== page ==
People may try to argue with the fact that the small nation in South Asia is under a civilian government, which enjoys support from the army. They may even argue that both the President and the Chief Advisor (chief executive) of the country are non-military figures. And it is a fact too. In that case, how someone could define Bangladesh being ruled under an unique form of martial law? Let us take some glimpse over some of the facts.
According to local and international news media, the tenure of General Moeen U Ahmed as chief of army staff has been extended by one year from June 15, 2008 to June 15, 2009 'in the public interest'.
The president, Iajuddin Ahmed, extended his service tenure, until further order, in the public interest, said Inter Service Public Relations quoting a notification issued by the ministry of defense on Sunday.
General Moeen was appointed chief of army staff to a three-year term on June 6, 2005. He was also promoted to the rank of lieutenant general with effect from June 15, 2005. Later, he was elevated to four-star general on May 24, 2007.
Well, it is clearly mentioned in the statement issued by the public relations wing of Bangladesh Army that General Moeen's tenure was extended in public interest. What is the basic reason of such public interest? To give an extended life time to an over ambitious General to be in under cover political activities and finally ending as the President of the republic?
It is widely known in Dhaka that General Moeen is taking part in various activities such as addressing public meetings as well as writing books on his political theory, which are quite beyond the normal regulations of Military Service Rule. He is even making orders to the President and the Chief Advisor of the republic on a regular basis, which shall also not prove him to be a mere chief of army. Very recently Moeen intervened in the case of death sentence of a former freedom fighter and asked the President to grant him Presidential mercy. This was not done silently. Rather the General told a gathering in a small town on Sunday that he (General Moeen) asked the President of granting mercy petition and he even assured the people that the person concerned shall not be hanged. Look into his confidence! He knows for sure that none has the power to turn down his requests (in fact orders).
Go to Bangladesh; ask anyone a simple question – who is governing the country. Even someone holding high position shall not be able to respond to this question. Why? Because the country is run by virtually no government. The Chief Advisor is powerful to some extent, while the army chief is almost leading a parallel government. The President is nothing but a puppet. This can only be compared with the status of a failed state.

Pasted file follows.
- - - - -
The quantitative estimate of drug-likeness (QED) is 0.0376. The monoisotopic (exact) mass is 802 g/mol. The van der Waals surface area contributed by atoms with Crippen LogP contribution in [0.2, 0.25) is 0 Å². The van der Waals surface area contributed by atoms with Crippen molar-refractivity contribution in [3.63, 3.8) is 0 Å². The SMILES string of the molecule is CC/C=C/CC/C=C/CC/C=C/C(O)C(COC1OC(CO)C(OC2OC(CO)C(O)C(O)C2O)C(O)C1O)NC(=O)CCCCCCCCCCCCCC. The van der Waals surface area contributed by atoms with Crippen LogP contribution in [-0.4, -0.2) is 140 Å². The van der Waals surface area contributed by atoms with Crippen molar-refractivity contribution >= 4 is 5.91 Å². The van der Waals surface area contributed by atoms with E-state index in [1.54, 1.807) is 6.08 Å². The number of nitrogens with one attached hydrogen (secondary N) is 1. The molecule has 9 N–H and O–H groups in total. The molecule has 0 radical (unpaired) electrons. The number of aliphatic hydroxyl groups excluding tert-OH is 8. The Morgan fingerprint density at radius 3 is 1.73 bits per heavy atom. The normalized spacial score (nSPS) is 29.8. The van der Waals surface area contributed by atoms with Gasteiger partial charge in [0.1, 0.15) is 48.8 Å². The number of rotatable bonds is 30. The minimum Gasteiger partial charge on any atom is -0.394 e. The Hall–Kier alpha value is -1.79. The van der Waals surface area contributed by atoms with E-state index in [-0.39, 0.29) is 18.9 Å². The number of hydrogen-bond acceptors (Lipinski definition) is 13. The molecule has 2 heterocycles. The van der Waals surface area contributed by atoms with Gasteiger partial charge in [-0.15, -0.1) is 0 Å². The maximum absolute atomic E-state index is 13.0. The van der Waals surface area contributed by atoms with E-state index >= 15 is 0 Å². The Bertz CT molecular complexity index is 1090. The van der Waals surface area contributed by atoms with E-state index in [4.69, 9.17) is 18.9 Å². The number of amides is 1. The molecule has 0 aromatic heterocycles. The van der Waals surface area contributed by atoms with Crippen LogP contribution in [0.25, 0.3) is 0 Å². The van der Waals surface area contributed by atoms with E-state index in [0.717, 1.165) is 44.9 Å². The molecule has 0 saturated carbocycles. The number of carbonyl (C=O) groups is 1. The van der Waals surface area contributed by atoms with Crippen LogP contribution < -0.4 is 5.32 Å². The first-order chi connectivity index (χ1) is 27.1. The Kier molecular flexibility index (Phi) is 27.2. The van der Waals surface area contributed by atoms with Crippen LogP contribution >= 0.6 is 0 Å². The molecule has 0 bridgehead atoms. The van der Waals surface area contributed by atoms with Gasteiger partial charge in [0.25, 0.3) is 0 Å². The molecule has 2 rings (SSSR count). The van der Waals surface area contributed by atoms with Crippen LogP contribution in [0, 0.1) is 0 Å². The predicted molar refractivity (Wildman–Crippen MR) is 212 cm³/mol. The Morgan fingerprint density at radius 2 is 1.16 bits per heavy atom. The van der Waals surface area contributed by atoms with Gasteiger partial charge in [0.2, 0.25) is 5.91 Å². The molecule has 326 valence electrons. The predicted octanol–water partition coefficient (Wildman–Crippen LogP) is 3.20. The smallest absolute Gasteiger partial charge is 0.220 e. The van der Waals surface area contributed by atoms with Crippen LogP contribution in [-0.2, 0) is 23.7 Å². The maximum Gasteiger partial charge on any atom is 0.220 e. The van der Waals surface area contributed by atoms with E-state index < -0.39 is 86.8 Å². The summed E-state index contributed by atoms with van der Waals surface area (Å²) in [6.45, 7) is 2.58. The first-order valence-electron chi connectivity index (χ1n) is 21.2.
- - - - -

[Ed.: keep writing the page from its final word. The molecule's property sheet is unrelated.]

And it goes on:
Former chief justice Muhammad Habibur Rahman said on Sunday that it was axiomatic that military interference in politics and administration could not benefit a country. It may be mentioned here that, Justice Rahman was the chief executive of the Interim government in 1996.
"The present government will have to shoulder the responsibility for the undemocratic situation it has created in the country by altering the democratic system," he said.
Expressing his concern over not holding the much promised general election in 2008, Justice Rahman said, 'the thought of the day is transfer of power to an elected government after holding elections to the ninth parliament within this year; but there are worries about whether it will take place'.
From the realities as well as remarks from the think tanks and intellectuals in Bangladesh, it can be easily presumed that the country is in reality under unique form of martial law. The latest extension of the army chief reminds us the proto type happenings in Pakistan for past few years. The difference is, in Pakistan, army was in direct administration, while in Bangladesh, army is in power under a garb of so-called civilian administration. There is no basic difference. Rather, such under cover martial law is even worst than direct military rule. Because of such cloudy situation, Bangladesh has already reached the status of a failed state. And, in such states, not only there are numerous problems for its people, but a huge risk for the international community; as such countries are always the safe havens of Islamist militancy. It was already reported that Al Qaeda has expanded its network up to Bangladesh through various channels. It is high time for the international community and global players to take up this issue with due urgency. Any ignorance on this matter may ultimately turn Bangladesh into the most notorious hub of global terrorism.
It may be mentioned further that, United Nations may not like to continue patronization to any army in the world, which might be liable for destroying democracy and democratic institutions.